We may define Eliška Bartek's work as an attempt to tame the expression of light in photography and art. Her recordings are mainly in black and white. This exhibition comprises two of Bartek's
series. The first shows impressions of a journey to Abu Dhabi. Through long exposure and keeping her camera in motion, Bartek captures the fluid character of the megacity at the moments of
arrival and departure from the airport. The second series consists of photograms taken without a camera. These very lyrical and poetical images show after-views of silhouettes juxtaposed with
shadows of accidental interferences by daily life. In recording light and form or intuitive states of existence, Bartek stresses the character of ambiguous reality and how it passes on to either
ambiguity or apparent nothingness. Through linear and geometric arrangements, originating from the intentional motion of the camera and static points of light, Bartek builds her own reality.
Inspired by reality and simultaneously reaching beyond the reality image, the nature of Bartek's works is still recognizable, yet they present a new realm of being - the light structure in a
space and its mirror image preserved in a photograph.
The artist's works relate to traditions in photography from her own country and abroad. She works in the spirit of Constructivist and Geometric Photography as well as Dada and Surrealism. Her pieces resemble Talbot's Photogenic Drawings - images of objects that were exposed to light on photosensitive paper, a technique frequently adopted by avant-garde artists in the inter-war period, such as Laszlo Mohly-Nagy and Christian Schad or Czechia's Jaromir Funke, František Drtikol, Jaroslav Rössler and Eugen Wikovský. These artists experimented with the effects of light, by placing objects and forms of different transparency on a photosensitive surface, which then was exposed to stable or movable light sources. Bartek's photographs also bring to mind experiments by late Polish artists: Antoni Mikolajczyk's Partytury Miast [Scores of Cities] from the 1980s, which show recordings of light waves and spatial situations; and also Henryk Stazewski's 9 strumieni kolorowego światła na niebie [9 streams of color light on the sky] (1970, Wrozlaw).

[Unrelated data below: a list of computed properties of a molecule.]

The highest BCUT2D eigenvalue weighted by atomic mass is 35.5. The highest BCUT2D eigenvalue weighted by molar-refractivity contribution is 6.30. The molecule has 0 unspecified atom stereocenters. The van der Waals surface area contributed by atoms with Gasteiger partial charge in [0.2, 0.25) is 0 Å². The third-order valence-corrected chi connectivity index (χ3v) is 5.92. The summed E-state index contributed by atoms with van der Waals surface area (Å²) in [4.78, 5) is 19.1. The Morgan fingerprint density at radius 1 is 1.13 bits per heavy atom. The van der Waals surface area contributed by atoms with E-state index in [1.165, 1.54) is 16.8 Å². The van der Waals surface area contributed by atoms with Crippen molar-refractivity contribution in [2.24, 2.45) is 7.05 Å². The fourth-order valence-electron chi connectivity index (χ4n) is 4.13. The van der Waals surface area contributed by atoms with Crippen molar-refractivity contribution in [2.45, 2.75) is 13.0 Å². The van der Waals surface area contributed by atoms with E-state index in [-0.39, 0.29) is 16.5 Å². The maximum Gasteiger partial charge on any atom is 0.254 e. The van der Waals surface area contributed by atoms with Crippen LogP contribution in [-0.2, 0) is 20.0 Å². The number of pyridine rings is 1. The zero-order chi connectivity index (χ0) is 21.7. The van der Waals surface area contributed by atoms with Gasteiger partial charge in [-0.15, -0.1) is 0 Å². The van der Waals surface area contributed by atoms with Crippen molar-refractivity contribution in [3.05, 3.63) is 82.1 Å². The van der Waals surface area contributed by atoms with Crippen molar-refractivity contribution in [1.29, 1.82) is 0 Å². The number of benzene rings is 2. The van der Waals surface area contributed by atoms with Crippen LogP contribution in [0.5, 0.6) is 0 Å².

Both series share a fascination with the role of light in photography, appearing as a Demiurge giving form to the overwhelming world and its elements, thus creating artistic reality. They capture its characteristics - constant change, instability and momentariness. This light is not stopped by the surface of reality but reaches deeper, into materiality itself. Similarly our reception of Eliška Bartek's art does not end with simply enjoying the visual aspect.
* Director of 5th Warsaw Festival of Art Photography 2009, Poland
Durda-Dmitruk, Magda. 'Stille'. Stille. Eliska Bartek. Eliska Bartek. 1st ed. Berlin: Photo Edition Berlin, 2009